But cannot make my heart consent to take
A bribe, to pay my sword: I do refuse it,
And stand upon my common part with those
That have beheld the doing.
A long flourish. They all cry, Marcius, Marcius!
caft up their caps and launces : Cominius and Lartius ftand bare.
[fane, Mar. May these fame instruments, which you proNever found more! when drums and trumpets shall * l' th' field prove flatterers, let camps, as cities, * I, th' field, prove fatterers, let Courts and Cities
Be made all of false-fac'd soothing.
When Steel grows fost as the parasite's Silk,
Let him be made an overture for th' wars : -1 All here is miserably corrupt and disjointed. We should read the whole thus,
I th' field, prove Aatterers, let Camps, as Cities,
Be made of false-fuc'd soothing! When Steel grows
Sost as the Parafile's Sil let Hymns be made
An overture for th' Wars!-
Be made of false fac'd soothing! When steel grows
Soft as the parasite's filk, let Hymns be made
An overture for th' wars !--No more, I fay;
For that I have not wash'd my Nose that bled,
Or foil'd some debile wretch, which, without note
Here's many else have done ; you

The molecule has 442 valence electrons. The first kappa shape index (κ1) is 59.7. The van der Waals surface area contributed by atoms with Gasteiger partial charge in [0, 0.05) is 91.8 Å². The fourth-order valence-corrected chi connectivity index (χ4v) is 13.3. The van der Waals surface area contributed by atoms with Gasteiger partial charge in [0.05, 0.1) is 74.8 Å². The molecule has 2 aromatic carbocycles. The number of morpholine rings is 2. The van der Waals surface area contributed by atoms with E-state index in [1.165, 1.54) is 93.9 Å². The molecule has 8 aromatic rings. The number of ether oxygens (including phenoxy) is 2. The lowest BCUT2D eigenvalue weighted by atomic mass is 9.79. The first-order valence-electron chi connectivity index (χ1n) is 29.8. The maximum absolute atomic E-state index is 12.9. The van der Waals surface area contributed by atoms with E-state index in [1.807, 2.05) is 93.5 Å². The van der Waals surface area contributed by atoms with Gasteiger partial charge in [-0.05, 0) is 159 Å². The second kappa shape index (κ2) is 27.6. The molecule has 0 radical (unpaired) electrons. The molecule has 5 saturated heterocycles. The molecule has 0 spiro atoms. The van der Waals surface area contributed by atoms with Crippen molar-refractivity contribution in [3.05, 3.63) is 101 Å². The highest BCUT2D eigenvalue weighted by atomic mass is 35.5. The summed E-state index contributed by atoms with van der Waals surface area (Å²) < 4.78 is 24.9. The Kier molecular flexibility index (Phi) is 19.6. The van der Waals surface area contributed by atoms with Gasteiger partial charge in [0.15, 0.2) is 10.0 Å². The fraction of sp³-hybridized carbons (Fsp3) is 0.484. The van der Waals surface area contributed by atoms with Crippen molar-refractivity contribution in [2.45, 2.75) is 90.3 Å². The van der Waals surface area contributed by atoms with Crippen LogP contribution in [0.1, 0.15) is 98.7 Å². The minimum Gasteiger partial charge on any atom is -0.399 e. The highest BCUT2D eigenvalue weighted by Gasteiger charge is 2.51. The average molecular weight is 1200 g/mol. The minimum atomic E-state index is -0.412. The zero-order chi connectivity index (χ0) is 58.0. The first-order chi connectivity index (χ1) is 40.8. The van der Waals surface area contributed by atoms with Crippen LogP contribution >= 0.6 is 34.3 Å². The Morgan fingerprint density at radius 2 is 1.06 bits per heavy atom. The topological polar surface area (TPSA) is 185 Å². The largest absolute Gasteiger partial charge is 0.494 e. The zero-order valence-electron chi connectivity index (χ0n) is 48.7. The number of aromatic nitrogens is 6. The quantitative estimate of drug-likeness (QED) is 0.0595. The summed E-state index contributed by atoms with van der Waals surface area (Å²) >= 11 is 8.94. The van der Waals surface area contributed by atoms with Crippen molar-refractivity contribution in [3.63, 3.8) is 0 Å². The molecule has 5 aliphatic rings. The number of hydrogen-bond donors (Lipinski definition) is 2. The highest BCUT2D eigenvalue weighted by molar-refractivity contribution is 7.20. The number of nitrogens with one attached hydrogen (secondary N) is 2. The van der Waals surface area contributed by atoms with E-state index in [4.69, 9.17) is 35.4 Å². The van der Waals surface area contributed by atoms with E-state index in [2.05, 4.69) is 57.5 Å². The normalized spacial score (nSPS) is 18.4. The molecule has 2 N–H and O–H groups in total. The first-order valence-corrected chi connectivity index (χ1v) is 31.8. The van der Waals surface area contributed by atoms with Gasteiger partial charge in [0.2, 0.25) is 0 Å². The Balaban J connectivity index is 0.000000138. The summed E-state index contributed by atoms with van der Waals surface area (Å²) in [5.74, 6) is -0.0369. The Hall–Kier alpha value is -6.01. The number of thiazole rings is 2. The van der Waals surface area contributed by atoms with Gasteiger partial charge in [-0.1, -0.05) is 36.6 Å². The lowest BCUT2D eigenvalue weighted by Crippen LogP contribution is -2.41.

shout me forth
In acclamations hyperbolical ;
As if I loy'd, my little should be dieted
In praises fauc'd with lies.
Com. Too modest are you:
More cruel to your good report, than grateful
To us, that give you truly : by your patience,
If’gainst yourself you be incens'd, we'll put you
(Like one that means his proper harm) in manacles ;
Then reason safely with you: therefore, be it known,
As to us, to all the world, that Caius Marcius
Wears this war's garland : in token of the which,
My noble steed, known to the Camp, I give him,
With all his trim belonging; and, from this time,
For what he did before Corioli, call him,
With all th' applause and clamour of the Hoft,
Caius Marcius Coriolanus, Bear th' addition nobly
[Flourish. Trumpets found and drums.
Omnes. Caius Marcius Coriolanus !
Mar. I will
And when my face is fair, you shall perceive
Whether I blush or no. Howbeit, I thank you.
I mean to stride your Steed, and at all time
To undercrest your good Addition,
To th' fairness of my Power.
Com. So, to our tent:
Where, ere we do repose us, we will write
To Rome of our success: you, Titus Lartius,
Must to Corioli back; send us to Rome
The best, with whom we may articulate,
For their own good, and ours.